20. Madden’s instinct to translate and elicit empathy for the suffering of Cuban slaves participates in the Romantic impulse to intervene that Lee identifies in the dialectic between humanitarianism and capitalism at the heart of the abolitionist movement (36). Yet with the end of the struggle for abolition, slaves were no longer the “Others” directly connected to Britain’s colonial apparatus in the West Indies who demanded such ethical commitments. Rather, slaves in Cuba, Brazil (and to a lesser degree the United States) were the Other once removed. In the new Atlantic economic order that demanded primary materials for the metropole, the labor of those Others was increasingly out of view. The liberation of British slaves made it easier for Britons to refigure their slaveholding past and distance themselves from connections to other slave-holding countries. In that climate, Madden returned to the stock characters of the “aged and shaking” abolitionist poetry and rhetoric: the cruel, primped, and pilfering creole planter; the exploited and exploiting overseer, the tortured slave—types that in 1840 seemed to belong to a distant past rather than the present, before presenting Manzano, an example of the last type.
21. “Translation generates the comfortable expectation of stating a relative truth lighter than absolute truth: the claim to be truthful at least to the truth propounded in the source language,” suggests Tullio Maranhão (65). If Madden was “truthful at least” to the “truth” in Manzano’s original, it was in exposing the relations that made Manzano’s a twice trafficked life.
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Tomich, Dale. Through the Prism of Slavery: Labor, Capital, and World Economy. Lanham: Rowman and Littlefield, 2004. Print.
Turley, David. The Culture of English Anti-Slavery, 1780-1860. London: Routledge, 1991. Print.
Williams, Lorna Valerie. The Representation of Slavery in Cuban Fiction. Columbia: U of Missouri P, 1994. Print.
Zanetti, Oscar, and Alejandro García. Sugar and Railroads: A Cuban History, 1837-1959. Trans. Franklin W Knight and Mary Todd. Chapel Hill: U of North Carolina P, 1998. Print.
 Turley adds: “However, these occasional tensions had been kept private until Robert and Samuel Wilberforce chose to make some of them public in the life of their father they published in 1838. In the view of private and public critics of the Wilberforce sons there was more than filopietism at issue in their charge that Clarkson claimed leadership in the cause when their father was entitled to it; they suggested that Clarkson had been to all intents and purposes an agent of the Abolition Committee. Sara Coleridge saw the Wilberforce sons claiming antislavery for their brand of Clapham evangelicalism against Clarkson’s historical interpretation which had literally offered a diagram of numerous branches contributing to the cause.” See David Turley, The Culture of English Antislavery, 1780-1860, (London: Routledge, 1991). BACK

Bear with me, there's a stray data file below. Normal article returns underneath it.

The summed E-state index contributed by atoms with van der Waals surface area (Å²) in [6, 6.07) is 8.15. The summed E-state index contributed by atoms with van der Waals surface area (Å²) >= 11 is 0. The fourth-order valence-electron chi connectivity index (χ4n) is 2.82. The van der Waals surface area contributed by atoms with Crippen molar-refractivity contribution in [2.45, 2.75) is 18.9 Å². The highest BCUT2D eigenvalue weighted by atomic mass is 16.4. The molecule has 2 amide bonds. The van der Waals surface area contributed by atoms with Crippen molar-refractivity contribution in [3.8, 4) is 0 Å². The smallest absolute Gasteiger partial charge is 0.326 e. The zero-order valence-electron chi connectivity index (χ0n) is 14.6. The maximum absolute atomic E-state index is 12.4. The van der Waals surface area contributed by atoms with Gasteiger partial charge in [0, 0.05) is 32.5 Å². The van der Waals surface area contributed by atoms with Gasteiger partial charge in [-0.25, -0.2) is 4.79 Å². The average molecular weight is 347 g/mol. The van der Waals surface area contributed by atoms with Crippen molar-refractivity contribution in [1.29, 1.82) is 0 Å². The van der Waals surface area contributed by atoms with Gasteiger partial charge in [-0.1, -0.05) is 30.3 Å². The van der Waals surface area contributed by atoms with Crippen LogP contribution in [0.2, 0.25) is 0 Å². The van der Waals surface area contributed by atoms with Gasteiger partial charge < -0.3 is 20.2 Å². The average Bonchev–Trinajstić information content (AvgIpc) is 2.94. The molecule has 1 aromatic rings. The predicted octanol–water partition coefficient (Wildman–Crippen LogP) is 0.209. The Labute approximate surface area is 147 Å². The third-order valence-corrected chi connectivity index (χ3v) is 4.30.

Richardson and Lee include the poems "Thirty Years" and "The Dream: Addressed to My Younger Brother." See Alan Richardson and Debbie Lee, eds., Early Black British Writing (Boston: Houghton Mifflin Company, 2004) 308-313. BACK
 Domingo del Monte (1804-1853) was the leading literary critic of his time, counting among his circle José María Heredia, the author of "Niágara" (1824) and friend of William Cullen Bryant. Del Monte founded and edited the Revista bimestre cubana in the 1830s, and had wide contacts in the United States and Europe. BACK
 For British intervention in Latin America, see H.S. Ferns, Britain and Argentina in the Nineteenth Century (Oxford: Clarendon P, 1960); Robin Humphreys, British Merchants and South American Independence (London: Oxford UP 1965); Eugenia Roldán Vera, The British Book Trade and South America (London: Ashgate, 2003); Robert Aguirre, Informal Empire: Mexico and Central America in Victorian Culture (Minneapolis: U of Minnesota P, 2005); Luz Elena Ramírez, British Representations of Latin America (Gainesville: UP Florida, 2007); Rebecca Cole Heinowitz, Spanish America and Spanish Romanticism, 1776-1826 (Edinburgh: Edinburgh UP, 2010). . BACK
 One of the priorities of British abolitionists at this time, as Thomas Clarkson reminded the Anti-Slavery Convention delegates, was to demonstrate that abolition was an economically sound proposition, and that a free market would reward “free men” and those who had liberated them. Clarkson stated “Now that this [worldwide abolition] is possible, that this may be done, there is no question. The East India Company alone can do it of themselves, and they can do it by means that are perfectly moral and pacific, according to your own principles, namely, by the cultivation of the earth and by the employment of free labour. They may, if they please, not only have the high honour of abolishing Slavery and the Slave Trade, but the advantage of increasing their revenue beyond all calculation; for, in the first place, they have land in their possession twenty times more than equal to the supply of all Europe with tropical produce; in the second place, they can procure, not tens of thousands, but tens of millions of free labourers to work; in the third place, what is of the greatest consequence in this case, the price of labour with these is only from a penny to three-halfpence per day. What slavery can stand against these prices?” [Emphasis Clarkson]. See Thomas Clarkson, The Opening of the General Anti-Slavery Convention (London: 1840) 2. “The tens of millions of free labourers to work” and “the advantage of increasing revenue beyond all calculation” drive the logic of Clarkson’s argument for humanitarian capitalism. Measured against the systematized violence of slave production, nearly next-to-nothing wages “only from a penny to three-halfpence a day” appear as just compensation for “free” labor. BACK